Then there are relationships.  Whether it’s a consensual relationship, unwanted advances or sexual assault, they all destroy unit cohesion.  No one is talking about the physical and emotional stuff that goes along with men and women together.  A good relationship can foment jealousy and the perception of favoritism.  A relationship goes sour and suddenly one loses faith in the very person that may need to drag one off the field of battle.  A sexual assault happens and a woman not only loses faith in her fellows, but may fear them.  A vindictive man paints a woman as easy and she loses the respect of her peers.  A vindictive woman wants to destroy a man’s career with a false accusation (yes, folks, this happens too), and it’s poison to the unit.  All this happens before the fighting even begins.

Yet another little-discussed issue is that some female military are leaving their kids behind to advance their careers by deploying. I know of one divorced Marine left her two sons, one of them autistic, with the grandparents to care for while she deployed.  She was wounded on base, not on the front lines, and is a purple heart recipient. What if she’d been killed, leaving behind her special needs child? Glory was more important than motherhood. Another case in my own unit was a married female who became angry when they wouldn’t let both her and her husband deploy at the same time. Career advancement was the greater concern.

I understand the will to fight. I joined the Marines in the hopes of deploying because I believe that fighting jihadists is right and I care about the women and children in Islamic countries where they are denied their rights, subjugated, mutilated, and murdered with impunity, where children are molested and raped with impunity, not to mention defending our own freedom against these hate-filled terrorists who want to destroy freedom-loving countries like America. Joining the Marines was one of the best things I’ve ever done in my life and I’m glad I got to deploy.  It not only allowed me to witness the war, but to witness the problems with women in combat.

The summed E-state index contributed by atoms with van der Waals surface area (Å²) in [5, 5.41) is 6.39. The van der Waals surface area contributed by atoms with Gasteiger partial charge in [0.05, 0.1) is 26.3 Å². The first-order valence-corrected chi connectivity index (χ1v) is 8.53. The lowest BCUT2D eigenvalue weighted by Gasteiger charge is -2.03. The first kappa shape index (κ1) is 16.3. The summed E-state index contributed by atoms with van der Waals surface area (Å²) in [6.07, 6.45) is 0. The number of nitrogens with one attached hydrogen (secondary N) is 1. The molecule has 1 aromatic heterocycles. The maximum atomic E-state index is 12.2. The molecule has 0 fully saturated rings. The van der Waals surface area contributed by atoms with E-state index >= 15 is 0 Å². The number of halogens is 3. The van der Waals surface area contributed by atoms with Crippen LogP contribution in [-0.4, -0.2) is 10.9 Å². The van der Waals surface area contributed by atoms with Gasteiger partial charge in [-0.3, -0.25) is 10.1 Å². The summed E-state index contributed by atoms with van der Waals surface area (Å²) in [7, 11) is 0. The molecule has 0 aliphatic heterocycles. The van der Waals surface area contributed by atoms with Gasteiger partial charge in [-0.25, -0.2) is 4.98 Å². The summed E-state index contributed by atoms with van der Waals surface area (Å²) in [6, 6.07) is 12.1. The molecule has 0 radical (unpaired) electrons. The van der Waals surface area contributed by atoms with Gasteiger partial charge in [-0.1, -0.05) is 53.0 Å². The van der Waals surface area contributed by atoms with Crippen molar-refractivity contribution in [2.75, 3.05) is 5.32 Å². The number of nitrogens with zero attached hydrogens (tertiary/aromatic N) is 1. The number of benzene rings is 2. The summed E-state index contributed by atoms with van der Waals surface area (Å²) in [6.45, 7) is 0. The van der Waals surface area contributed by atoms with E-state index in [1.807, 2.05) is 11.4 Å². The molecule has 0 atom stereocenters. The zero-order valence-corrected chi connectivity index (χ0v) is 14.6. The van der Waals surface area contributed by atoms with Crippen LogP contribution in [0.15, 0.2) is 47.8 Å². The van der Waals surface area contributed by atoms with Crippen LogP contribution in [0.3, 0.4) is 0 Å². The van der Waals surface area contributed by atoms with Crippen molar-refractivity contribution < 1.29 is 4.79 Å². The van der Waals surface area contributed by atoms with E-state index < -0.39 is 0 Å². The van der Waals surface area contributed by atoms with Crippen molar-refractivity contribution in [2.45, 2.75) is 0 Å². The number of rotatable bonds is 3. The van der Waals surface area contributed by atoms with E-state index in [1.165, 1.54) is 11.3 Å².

Women have many wonderful strengths and there is certainly a lot of work for women to do in the military.  But all the problems that come with men and women working together are compounded in the war zone, destroying the cohesion necessary to fight bloody, hellish war.  We are at war, and if we want to win, we have to separate the wheat from the chaff and the top priority should be military readiness and WINNING wars, not political correctness and artificially imposed “equality” on the military.

This is part 1 in a series.

Part 1: The Problem(s) of Women in Combat

Read Part 2: Careerists V. Mother Nature

Read Part 3: Women in Combat Units Vs. the Military’s Sexual Assault Problem

Read Part 4: Let the Men Be Heroes, Because They Are

aristotle_000


Sitting Ducks

Today is September 21st, the “International Day of Peace.”  Images of peace symbols and people holding hands feeling good about themselves stream through my news feed I can’t help thinking about the ironies.